A boy, never unaware of war and its consequences, waits always for the day of battle and of war. Endurance hardens him to discipline but mercy tempers his unhappiness with a true pity and longing for peace.
War comes, indeed, he is called to battle as a man, and his heart, so heavy already, is wrung by the necessity of war. He is duty-bound to go, though, and raises the necessary strength within himself to go on. He leaves his home without a backward glance. Falls into a sleepless routine of riding, cleaning armor, planning strategy, sending messengers, eating, and sitting late into the night by a campfire.
Rains begin to fall, making the ground slippery and muddy; the men's morale is low. Soon they begin to travel uphill, taking shelter in caves at nightfall--there are wolves in the hills. They are able to stay one night at an abbey, but some of the soldiers are uncouth and destroy some of the abbey's good possessions. A skirmish, a battle, and the disapproval of his father all dishearten the knight. A further battle turns out better, but the banner bearer falls and the enemy cheers. Finally word comes and messengers go back and forth about the deciding battle.
Finally, the dawn of the last battle arrives, and when the armies align, the enemy send their starving children out first, hordes of starving children, and behind them arrows and crossbow bolts. The soldiers are drawn and haggard with fear and exhaustion, and are easily defeated without many deaths--a few desperate men die before the knight finds a strategy to win them over. Why had none before noticed the desperation with which they fought, and why their bands were so swift, so fierce, so small?
Takes a handful of knife-wounds from a traitor who is gaining power from the prisoners, more than power, and the knight is taken slowly back to the monastery, back to the castle for recuperation. The castle is being run by women and old men; all that is left from the war when so many men were still at the border. He feels out of place, useless, and helpless to do anything for himself. People patronize him, fear him, and nobody seems to know what he has gone through. One of the king's younger sons is set to page for him, and eventually he finds occupation in writing, piecing and repairing his chain mail, and riddling.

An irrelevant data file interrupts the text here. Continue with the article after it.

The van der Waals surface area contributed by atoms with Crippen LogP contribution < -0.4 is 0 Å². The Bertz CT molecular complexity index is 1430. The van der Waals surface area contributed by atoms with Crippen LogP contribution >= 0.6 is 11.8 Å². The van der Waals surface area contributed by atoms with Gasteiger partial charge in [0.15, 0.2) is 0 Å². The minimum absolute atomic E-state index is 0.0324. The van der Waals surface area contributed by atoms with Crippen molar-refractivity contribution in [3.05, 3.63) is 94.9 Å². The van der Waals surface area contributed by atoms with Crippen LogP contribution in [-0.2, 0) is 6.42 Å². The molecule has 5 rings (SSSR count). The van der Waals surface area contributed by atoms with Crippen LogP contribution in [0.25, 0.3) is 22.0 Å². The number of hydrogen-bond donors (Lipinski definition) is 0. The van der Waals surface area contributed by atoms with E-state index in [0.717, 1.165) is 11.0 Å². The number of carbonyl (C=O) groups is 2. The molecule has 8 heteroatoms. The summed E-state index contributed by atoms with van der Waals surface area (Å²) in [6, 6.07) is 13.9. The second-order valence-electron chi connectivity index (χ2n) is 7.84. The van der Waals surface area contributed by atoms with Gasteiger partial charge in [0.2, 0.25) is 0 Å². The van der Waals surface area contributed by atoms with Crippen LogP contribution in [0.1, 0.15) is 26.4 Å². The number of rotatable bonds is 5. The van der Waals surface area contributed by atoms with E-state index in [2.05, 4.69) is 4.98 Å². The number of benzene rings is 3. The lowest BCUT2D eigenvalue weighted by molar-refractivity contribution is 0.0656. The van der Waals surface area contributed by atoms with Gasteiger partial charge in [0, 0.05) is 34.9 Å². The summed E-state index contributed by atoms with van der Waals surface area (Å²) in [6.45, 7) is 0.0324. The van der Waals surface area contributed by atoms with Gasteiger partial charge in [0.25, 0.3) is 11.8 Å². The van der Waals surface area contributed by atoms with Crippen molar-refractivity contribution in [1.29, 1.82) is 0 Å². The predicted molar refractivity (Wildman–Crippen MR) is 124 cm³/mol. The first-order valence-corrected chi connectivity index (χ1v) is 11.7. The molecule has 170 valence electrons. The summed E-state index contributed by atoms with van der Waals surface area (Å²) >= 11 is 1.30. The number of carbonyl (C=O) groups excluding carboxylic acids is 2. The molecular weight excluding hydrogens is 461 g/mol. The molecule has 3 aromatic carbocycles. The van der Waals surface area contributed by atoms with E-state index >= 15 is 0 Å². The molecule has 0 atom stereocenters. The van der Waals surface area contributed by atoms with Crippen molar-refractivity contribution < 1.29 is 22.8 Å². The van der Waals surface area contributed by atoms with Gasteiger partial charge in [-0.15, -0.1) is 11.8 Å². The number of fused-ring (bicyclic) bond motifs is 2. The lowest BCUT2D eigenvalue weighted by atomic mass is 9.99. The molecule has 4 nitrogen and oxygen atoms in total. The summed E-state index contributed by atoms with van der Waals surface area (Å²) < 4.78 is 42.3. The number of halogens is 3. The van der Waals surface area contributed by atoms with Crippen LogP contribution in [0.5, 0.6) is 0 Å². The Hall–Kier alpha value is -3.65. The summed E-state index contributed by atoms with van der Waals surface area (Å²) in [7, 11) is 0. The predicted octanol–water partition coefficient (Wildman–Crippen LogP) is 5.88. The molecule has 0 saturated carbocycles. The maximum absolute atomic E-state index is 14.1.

One night, sleepless, finds him in the chapel. The floor is cold, the fires are out, and once again he feels outside in the wind with the wolves surrounding him in a deadly heat, a fire that consumes to ash his very bones. Waking, he finds his wounds reopened and that he cannot stop shaking. Only then can he rest. Unable to return to his room, someone finds him and helps him back with a promise not to reveal what happened, what he said in his delirium, or that he himself reopened his wounds.
Word finally comes of his deeds; his father returns, the men return, and he is held in high honor---much to his chagrin. A feast is held, a solution is found to the starvation of the people, and the seasons begin to change slowly to autumn.
The soldiers find him less grim, more patient, and less angry. This is strange, and requires new acquaintance to be made--not to mention that his men have been shifted from leader to leader, that they have experienced things he had not. One afternoon finds him copying books and not feeling the drive or need to train himself for a battle already won--but then, battles against this sort of thing are never fully won.
Sleepless, one night, he walks among the gardens of the castle, to the outer fields, to the fringe of the forest, and sees a unicorn which charges at him, but is at the last moment that the beast is diverted and distracted by the sound of a maiden singing from a window. They walk the short distance to the wall, where lighted windows can be seen, and a fog begins to appear near the ground. Suddenly a man's voice cries out, calling for the knight, and he looks over to the sound. The maiden's voice stops, her light disappears, and when he looks back, the unicorn is gone. Returning the call to the guards, he tells them he was sleep-walking; they understand as no one has been himself after the war, and let him go without a word.
In the ensuing celebrations, a tourney is held, and he fights in it--showing his men that he has not forgotten them, that he will come back. His father looks to him for strategy in feeding, housing, teaching the people, and on a view of what did happen at the castle while he was absent. The other knights yet think well of him for having protected the people--even though they were once the enemy--above his own life.
Somehow the story ends with a feeling of purpose and of mystery, of something beautiful that he cannot quite touch but is haunted by.